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Alexander von Humboldt: „The universal brotherhood of man“, in: ders., Sämtliche Schriften digital, herausgegeben von Oliver Lubrich und Thomas Nehrlich, Universität Bern 2021. URL: <https://humboldt.unibe.ch/text/1845-Alex_v_Humboldt-09-neu> [abgerufen am 17.04.2024].

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Titel The universal brotherhood of man
Jahr 1850
Ort London
Nachweis
in: The Christian Witness, and Church Members’ Magazine 7 (1850), S. 63.
Sprache Englisch
Typografischer Befund Antiqua; Spaltensatz; Auszeichnung: Kursivierung; Schmuck: Kapitälchen.
Identifikation
Textnummer Druckausgabe: VI.50
Dateiname: 1845-Alex_v_Humboldt-09-neu
Statistiken
Seitenanzahl: 1
Spaltenanzahl: 2
Zeichenanzahl: 2274

Weitere Fassungen
Alex. v. Humboldt über das Menschengeschlecht (Augsburg, 1845, Deutsch)
Volksstämme (Wien, 1845, Deutsch)
Sur les races humaines et sur les langues, aperçus ethnographiques, extraits du Cosmos ou Essai d’une description physique du monde, par M. A. de Humboldt, tome Ier, dont la traduction française par M. Faye, revue par l’auteur et par MM. Arago, Élie de Beaumont et Guigniaut, paraîtra prochainement chez Gide (Paris, 1845, Französisch)
De l’unité native de l’espèce humaine (Paris, 1846, Französisch)
The Universal Brotherhood of Man (Newcastle-upon-Tyne, 1849, Englisch)
On the Races of Man (Hartford, Connecticut, 1850, Englisch)
On the races of man (London, 1850, Englisch)
The univseral brotherhood of man (Edinburgh, 1850, Englisch)
The universal brotherhood of man (London, 1850, Englisch)
[Kurzer Textauszug] (Sheffield, 1851, Englisch)
Die Einheit des Menschengeschlechts (Breslau, 1852, Deutsch)
Man – races – language (Edinburgh, 1853, Englisch)
|63| |Spaltenumbruch|

THE UNIVERSAL BROTHERHOOD OFMAN.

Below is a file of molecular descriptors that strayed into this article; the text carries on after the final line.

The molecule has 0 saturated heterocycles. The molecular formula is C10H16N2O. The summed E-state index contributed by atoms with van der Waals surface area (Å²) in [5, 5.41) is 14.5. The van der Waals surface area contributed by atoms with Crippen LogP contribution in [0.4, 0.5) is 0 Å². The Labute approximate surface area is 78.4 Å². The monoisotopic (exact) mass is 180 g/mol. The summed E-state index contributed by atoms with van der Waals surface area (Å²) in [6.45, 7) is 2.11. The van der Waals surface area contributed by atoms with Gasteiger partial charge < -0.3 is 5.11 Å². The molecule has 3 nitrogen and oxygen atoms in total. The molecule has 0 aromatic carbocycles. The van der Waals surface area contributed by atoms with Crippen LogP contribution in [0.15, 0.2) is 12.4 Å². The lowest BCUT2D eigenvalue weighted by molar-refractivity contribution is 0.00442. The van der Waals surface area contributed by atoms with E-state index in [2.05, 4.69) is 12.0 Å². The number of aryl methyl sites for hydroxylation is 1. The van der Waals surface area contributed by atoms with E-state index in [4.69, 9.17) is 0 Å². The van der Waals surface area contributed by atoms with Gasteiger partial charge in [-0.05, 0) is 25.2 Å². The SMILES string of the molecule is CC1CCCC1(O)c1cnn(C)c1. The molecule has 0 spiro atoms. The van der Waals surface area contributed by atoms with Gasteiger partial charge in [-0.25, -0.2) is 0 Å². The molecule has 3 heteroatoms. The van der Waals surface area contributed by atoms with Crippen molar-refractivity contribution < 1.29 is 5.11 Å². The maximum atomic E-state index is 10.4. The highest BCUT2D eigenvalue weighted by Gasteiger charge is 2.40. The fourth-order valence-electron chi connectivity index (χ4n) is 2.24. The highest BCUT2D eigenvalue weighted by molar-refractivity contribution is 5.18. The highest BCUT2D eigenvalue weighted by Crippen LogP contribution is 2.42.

While we maintain the unity of the humanspecies, we at the same time repel the depress-ing assumption of superior and inferior races ofmen. There are nations more susceptible ofcultivation, more highly civilized, more enno-bled by mental cultivation, than others; butnone in themselves nobler than others. Allare, in like degree, designed for freedom—a free-dom which, in the ruder conditions of society,belongs only to the individual; but which, insocial states, enjoying political institutions, ap-pertains as a right to the whole body of thecommunity. If we would indicate an idea which,throughout the whole course of history, has evermore and more widely extended its empire; orwhich, more than any other, testifies to themuch contested and more misunderstood per-|Spaltenumbruch|fectibility of the whole human race; it is thatof establishing our common humanity—of striv-ing to remove the barriers which prejudice andlimited views of every kind have erected amongmen; and to treat all mankind, without refe-rence to religion, nation, or colour, as one fra-ternity, one great communion, fitted for theattainment of one object—the unrestrained de-velopment of the physical powers. This is theultimate and highest aim of society, identicalwith the direction implanted by nature in themind of man towards the indefinite extension ofhis existence. He regards the earth in all itslimits, and the heavens, as far as his eye canscan their bright and starry depths, as inwardlyhis own; given to him as objects for contempla-tion, and as a field for the development of hisenergies. Even the child longs to pass the hillsor the seas which enclose his narrow home; yetwhen his eager steps have borne him beyondthose limits, he pines, like the plant, for his na-tive soil; and it is by this touching and beau-tiful attribute of man,—this longing for thatwhich is unknown, and this fond remembranceof that which is lost—that he is spared from anexclusive attachment to the present. Thusdeeply rooted in the innermost nature of man,and even enjoined upon him by his highest ten-dencies, the recognition of the bond of humanitybecomes one of the noblest leading principles inthe history of mankind. — Humboldt’s Cosmos.